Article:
The novel depicts a strong sense of community and family.  For instance, when the Spoon Man arrives in town, everyone comes together for a potluck.  Later, when a family’s house is on fire, dozens of people rush to help put it out.  More importantly, neighbors give the family a place to stay and help them rebuild. 

There are some deeper, more serious issues as well.  The most prominent is the racism of the historical era.  As previously noted, Stella witnesses a Klan rally.  Later, she travels with her father to register to vote, where they are met with hostile resistance.  Afterwards, the Klan burns down a family’s home.  When her mother is bit by a poisonous snake, the town’s white doctor refuses to help her.  The evil actions that come out of racism are illustrate in a genuine way while being age-appropriate in detail.

Even though racism is an underlying issue from beginning to end, the narrative stays hopeful.  There are kind white people who do work together with the African American community.  Her teacher tells inspiring stories that instill strength and pride—even in racist and difficult times.  Stella (and others) empower themselves through education, self-discipline, and good character—which are the pillars of making personal and social change.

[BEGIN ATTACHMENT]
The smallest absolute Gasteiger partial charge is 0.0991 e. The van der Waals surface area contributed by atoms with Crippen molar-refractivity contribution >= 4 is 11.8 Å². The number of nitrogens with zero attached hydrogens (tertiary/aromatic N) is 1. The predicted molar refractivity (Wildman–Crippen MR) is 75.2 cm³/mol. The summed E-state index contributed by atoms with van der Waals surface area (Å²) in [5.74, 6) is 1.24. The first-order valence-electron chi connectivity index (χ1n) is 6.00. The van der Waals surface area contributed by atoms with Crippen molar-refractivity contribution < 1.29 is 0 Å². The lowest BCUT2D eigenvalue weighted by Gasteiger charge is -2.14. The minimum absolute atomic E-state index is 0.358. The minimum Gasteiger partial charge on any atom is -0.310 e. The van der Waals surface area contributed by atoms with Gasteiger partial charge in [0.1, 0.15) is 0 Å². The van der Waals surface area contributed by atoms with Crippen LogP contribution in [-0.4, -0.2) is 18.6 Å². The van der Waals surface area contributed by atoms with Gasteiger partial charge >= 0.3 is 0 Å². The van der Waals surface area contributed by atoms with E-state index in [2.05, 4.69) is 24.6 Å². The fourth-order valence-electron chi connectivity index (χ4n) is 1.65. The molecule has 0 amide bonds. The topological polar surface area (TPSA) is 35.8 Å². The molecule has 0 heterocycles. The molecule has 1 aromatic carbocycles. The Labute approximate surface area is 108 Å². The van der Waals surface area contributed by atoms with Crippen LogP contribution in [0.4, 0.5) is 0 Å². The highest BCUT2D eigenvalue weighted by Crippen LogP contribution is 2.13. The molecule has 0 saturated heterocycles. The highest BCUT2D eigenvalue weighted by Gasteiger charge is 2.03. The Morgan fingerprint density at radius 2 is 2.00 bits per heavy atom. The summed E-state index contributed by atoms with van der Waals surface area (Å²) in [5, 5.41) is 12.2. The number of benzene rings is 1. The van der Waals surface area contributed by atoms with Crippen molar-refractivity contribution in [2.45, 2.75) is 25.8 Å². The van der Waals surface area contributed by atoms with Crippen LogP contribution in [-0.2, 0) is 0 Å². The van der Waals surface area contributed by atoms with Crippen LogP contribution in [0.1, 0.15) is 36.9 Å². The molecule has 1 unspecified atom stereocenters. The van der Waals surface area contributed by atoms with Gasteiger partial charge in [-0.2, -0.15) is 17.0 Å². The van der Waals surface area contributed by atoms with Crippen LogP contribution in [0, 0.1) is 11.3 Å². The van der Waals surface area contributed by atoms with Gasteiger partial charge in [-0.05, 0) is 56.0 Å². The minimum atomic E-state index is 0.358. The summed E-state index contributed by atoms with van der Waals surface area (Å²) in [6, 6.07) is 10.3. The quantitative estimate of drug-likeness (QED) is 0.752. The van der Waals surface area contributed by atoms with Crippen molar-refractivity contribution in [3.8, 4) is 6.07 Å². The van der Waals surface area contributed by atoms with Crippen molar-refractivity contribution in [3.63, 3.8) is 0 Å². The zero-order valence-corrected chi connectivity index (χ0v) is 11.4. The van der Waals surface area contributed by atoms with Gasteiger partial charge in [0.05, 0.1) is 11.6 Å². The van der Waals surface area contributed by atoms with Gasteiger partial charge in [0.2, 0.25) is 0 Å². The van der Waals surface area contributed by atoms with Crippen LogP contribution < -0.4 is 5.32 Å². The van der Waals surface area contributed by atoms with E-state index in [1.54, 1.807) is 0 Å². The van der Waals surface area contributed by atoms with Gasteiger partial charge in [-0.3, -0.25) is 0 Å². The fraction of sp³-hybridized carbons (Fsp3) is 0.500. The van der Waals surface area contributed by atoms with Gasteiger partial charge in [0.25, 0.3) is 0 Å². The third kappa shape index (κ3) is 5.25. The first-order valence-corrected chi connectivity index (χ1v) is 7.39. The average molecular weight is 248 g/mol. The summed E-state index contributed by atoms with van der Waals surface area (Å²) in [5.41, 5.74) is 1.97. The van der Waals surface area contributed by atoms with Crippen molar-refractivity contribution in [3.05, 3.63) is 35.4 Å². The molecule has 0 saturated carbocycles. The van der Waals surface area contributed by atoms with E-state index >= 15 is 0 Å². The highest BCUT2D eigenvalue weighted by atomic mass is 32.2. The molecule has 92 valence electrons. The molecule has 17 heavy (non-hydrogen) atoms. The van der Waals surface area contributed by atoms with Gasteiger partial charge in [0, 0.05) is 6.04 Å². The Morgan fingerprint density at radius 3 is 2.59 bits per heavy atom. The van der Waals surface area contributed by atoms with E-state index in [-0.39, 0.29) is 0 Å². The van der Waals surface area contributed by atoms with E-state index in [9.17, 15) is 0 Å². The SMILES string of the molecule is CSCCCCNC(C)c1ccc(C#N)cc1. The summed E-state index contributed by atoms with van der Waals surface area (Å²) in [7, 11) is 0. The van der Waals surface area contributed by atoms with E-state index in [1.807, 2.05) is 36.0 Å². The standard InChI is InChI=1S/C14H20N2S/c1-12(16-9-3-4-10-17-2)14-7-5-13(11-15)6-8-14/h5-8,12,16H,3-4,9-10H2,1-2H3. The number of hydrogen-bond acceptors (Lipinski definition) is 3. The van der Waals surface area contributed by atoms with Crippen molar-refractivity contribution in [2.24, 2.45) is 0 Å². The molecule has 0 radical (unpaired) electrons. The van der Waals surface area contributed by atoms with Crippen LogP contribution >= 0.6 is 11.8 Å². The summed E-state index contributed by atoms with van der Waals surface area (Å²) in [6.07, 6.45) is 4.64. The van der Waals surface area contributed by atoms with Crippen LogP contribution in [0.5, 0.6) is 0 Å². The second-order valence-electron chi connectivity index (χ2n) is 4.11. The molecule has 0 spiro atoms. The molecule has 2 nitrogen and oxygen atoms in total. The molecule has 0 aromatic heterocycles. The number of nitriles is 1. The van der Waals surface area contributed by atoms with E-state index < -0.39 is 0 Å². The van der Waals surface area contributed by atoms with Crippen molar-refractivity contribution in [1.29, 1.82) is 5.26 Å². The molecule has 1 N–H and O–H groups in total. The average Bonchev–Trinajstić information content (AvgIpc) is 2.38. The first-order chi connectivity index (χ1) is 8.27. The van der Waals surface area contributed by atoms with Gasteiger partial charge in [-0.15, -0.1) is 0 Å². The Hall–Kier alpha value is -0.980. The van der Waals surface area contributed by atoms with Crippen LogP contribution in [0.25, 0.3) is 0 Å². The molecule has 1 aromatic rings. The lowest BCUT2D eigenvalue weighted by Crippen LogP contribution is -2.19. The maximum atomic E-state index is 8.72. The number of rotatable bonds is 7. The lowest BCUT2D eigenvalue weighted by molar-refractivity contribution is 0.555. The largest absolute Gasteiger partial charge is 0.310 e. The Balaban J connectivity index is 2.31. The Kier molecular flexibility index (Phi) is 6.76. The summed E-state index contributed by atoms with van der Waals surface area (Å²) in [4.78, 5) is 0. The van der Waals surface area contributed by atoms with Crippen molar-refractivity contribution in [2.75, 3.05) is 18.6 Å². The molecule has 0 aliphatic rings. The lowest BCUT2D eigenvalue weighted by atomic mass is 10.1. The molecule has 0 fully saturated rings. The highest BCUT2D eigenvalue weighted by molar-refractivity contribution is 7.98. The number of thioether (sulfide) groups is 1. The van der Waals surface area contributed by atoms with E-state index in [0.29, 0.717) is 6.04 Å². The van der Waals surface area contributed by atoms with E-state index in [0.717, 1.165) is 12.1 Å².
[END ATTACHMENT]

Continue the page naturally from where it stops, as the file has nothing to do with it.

The only aspect of the novel that I felt did not ring 100% authentic is the ending.  Stella ends up saving the daughter of the racist and cruel town doctor.   The positive aspect is the daughter is not racist like her father, which is hinted at in other parts of the novel as well. Nevertheless, it seemed too “neat” to have her drowning with Stella walking by right after Stella's mother is refused medical care by the girl's father.

Overall, I found the characterization and the storytelling engaging. I highly recommend Stella by Starlight for middle grade readers.

Ideas for Extension Activities at Home or Lesson Plans for Teachers:
  • Writing:  Model for students or children the writing process.  Let them see you free writing and then going back to revise.  Then, encourage them to do the same.  Praise them for the improvements and effort more than the initial draft.
  • History:  Include this novel in a study of 1930’s, segregation, and/or Jim Crow laws.
  • Research and Analysis:  Pull in one or more non-fiction texts that describe one of the historical aspects depicted in the novel.  (Older students can do their own research.)  Compare and contrast the non-fiction with the fiction for authenticity. 
  • Figurative Language:  Hyperbole and tall tales are used.  Discuss each one and their overall significance in the storytelling/culture.

Historical Connections:
Civil Rights
African American Voter Registration
Klu Klux Klan
Presidential Election 1932

Can't Catch Me (Timothy Knapman)

Title:   Can’t Catch Me! Author :   Timothy Knapman Illustrator :    Simona Ciraolo Target Ages :   3-7 Genre :   Pi...